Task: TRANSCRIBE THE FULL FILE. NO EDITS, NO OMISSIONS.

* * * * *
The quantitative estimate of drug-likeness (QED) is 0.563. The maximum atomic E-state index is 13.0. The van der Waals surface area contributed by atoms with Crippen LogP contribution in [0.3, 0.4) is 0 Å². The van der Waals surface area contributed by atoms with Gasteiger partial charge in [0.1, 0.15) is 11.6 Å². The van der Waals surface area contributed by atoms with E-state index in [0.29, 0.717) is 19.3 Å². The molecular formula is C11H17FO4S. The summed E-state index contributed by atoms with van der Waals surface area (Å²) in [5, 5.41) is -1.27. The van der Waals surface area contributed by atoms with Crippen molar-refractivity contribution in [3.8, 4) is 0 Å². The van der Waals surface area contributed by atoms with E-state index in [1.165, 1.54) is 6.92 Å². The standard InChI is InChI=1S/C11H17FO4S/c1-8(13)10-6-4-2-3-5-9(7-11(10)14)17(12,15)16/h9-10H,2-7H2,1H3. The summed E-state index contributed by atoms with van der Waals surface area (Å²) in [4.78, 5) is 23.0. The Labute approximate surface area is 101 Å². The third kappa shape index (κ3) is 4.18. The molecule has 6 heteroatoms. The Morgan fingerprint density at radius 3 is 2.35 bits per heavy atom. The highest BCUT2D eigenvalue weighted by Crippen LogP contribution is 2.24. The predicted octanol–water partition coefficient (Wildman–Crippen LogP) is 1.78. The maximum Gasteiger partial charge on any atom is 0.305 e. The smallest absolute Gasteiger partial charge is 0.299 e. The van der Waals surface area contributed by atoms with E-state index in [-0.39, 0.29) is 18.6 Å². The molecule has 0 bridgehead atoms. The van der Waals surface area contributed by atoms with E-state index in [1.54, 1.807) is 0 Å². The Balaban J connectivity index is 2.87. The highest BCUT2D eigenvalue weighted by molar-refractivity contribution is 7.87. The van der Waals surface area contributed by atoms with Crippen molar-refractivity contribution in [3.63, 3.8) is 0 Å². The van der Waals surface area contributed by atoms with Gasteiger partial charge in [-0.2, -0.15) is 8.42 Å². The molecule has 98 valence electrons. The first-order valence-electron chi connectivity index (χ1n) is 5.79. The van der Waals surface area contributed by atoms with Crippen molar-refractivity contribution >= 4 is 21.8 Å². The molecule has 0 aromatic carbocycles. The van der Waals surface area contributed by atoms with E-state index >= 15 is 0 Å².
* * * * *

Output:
The quantitative estimate of drug-likeness (QED) is 0.563. The maximum atomic E-state index is 13.0. The van der Waals surface area contributed by atoms with Crippen LogP contribution in [0.3, 0.4) is 0 Å². The van der Waals surface area contributed by atoms with Gasteiger partial charge in [0.1, 0.15) is 11.6 Å². The van der Waals surface area contributed by atoms with E-state index in [0.29, 0.717) is 19.3 Å². The molecular formula is C11H17FO4S. The summed E-state index contributed by atoms with van der Waals surface area (Å²) in [5, 5.41) is -1.27. The van der Waals surface area contributed by atoms with Crippen molar-refractivity contribution in [3.8, 4) is 0 Å². The van der Waals surface area contributed by atoms with E-state index in [1.165, 1.54) is 6.92 Å². The standard InChI is InChI=1S/C11H17FO4S/c1-8(13)10-6-4-2-3-5-9(7-11(10)14)17(12,15)16/h9-10H,2-7H2,1H3. The summed E-state index contributed by atoms with van der Waals surface area (Å²) in [4.78, 5) is 23.0. The Labute approximate surface area is 101 Å². The third kappa shape index (κ3) is 4.18. The molecule has 6 heteroatoms. The Morgan fingerprint density at radius 3 is 2.35 bits per heavy atom. The highest BCUT2D eigenvalue weighted by Crippen LogP contribution is 2.24. The predicted octanol–water partition coefficient (Wildman–Crippen LogP) is 1.78. The maximum Gasteiger partial charge on any atom is 0.305 e. The smallest absolute Gasteiger partial charge is 0.299 e. The van der Waals surface area contributed by atoms with E-state index in [-0.39, 0.29) is 18.6 Å². The molecule has 0 bridgehead atoms. The van der Waals surface area contributed by atoms with E-state index in [1.54, 1.807) is 0 Å². The Balaban J connectivity index is 2.87. The highest BCUT2D eigenvalue weighted by molar-refractivity contribution is 7.87. The van der Waals surface area contributed by atoms with Crippen molar-refractivity contribution in [3.63, 3.8) is 0 Å². The van der Waals surface area contributed by atoms with Gasteiger partial charge in [-0.2, -0.15) is 8.42 Å². The molecule has 98 valence electrons. The first-order valence-electron chi connectivity index (χ1n) is 5.79. The van der Waals surface area contributed by atoms with Crippen molar-refractivity contribution >= 4 is 21.8 Å². The molecule has 0 aromatic carbocycles. The van der Waals surface area contributed by atoms with E-state index >= 15 is 0 Å².